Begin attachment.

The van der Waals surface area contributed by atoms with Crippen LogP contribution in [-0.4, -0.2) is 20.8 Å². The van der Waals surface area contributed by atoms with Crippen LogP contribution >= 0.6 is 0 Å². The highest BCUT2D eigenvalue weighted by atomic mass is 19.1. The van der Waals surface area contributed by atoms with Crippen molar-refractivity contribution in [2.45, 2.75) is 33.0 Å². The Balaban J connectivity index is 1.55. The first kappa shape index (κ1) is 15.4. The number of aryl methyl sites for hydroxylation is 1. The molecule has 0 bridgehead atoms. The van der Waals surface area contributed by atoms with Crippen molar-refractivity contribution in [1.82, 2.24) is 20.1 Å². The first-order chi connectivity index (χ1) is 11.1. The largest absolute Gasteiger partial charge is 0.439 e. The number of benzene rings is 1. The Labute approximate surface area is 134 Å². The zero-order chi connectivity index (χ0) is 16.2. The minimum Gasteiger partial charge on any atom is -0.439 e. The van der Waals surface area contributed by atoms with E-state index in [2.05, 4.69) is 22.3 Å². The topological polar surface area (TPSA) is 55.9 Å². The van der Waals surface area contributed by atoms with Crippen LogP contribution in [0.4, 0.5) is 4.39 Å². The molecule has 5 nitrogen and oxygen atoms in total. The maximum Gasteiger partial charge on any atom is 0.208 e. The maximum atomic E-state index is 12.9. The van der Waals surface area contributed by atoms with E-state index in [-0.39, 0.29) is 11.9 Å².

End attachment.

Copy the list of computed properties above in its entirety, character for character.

The van der Waals surface area contributed by atoms with Crippen LogP contribution in [-0.4, -0.2) is 20.8 Å². The van der Waals surface area contributed by atoms with Crippen LogP contribution >= 0.6 is 0 Å². The highest BCUT2D eigenvalue weighted by atomic mass is 19.1. The van der Waals surface area contributed by atoms with Crippen molar-refractivity contribution in [2.45, 2.75) is 33.0 Å². The Balaban J connectivity index is 1.55. The first kappa shape index (κ1) is 15.4. The number of aryl methyl sites for hydroxylation is 1. The molecule has 0 bridgehead atoms. The van der Waals surface area contributed by atoms with Crippen molar-refractivity contribution in [1.82, 2.24) is 20.1 Å². The first-order chi connectivity index (χ1) is 11.1. The largest absolute Gasteiger partial charge is 0.439 e. The number of benzene rings is 1. The Labute approximate surface area is 134 Å². The zero-order chi connectivity index (χ0) is 16.2. The minimum Gasteiger partial charge on any atom is -0.439 e. The van der Waals surface area contributed by atoms with E-state index in [2.05, 4.69) is 22.3 Å². The topological polar surface area (TPSA) is 55.9 Å². The van der Waals surface area contributed by atoms with Crippen LogP contribution in [0.4, 0.5) is 4.39 Å². The molecule has 5 nitrogen and oxygen atoms in total. The maximum Gasteiger partial charge on any atom is 0.208 e. The maximum atomic E-state index is 12.9. The van der Waals surface area contributed by atoms with E-state index in [-0.39, 0.29) is 11.9 Å².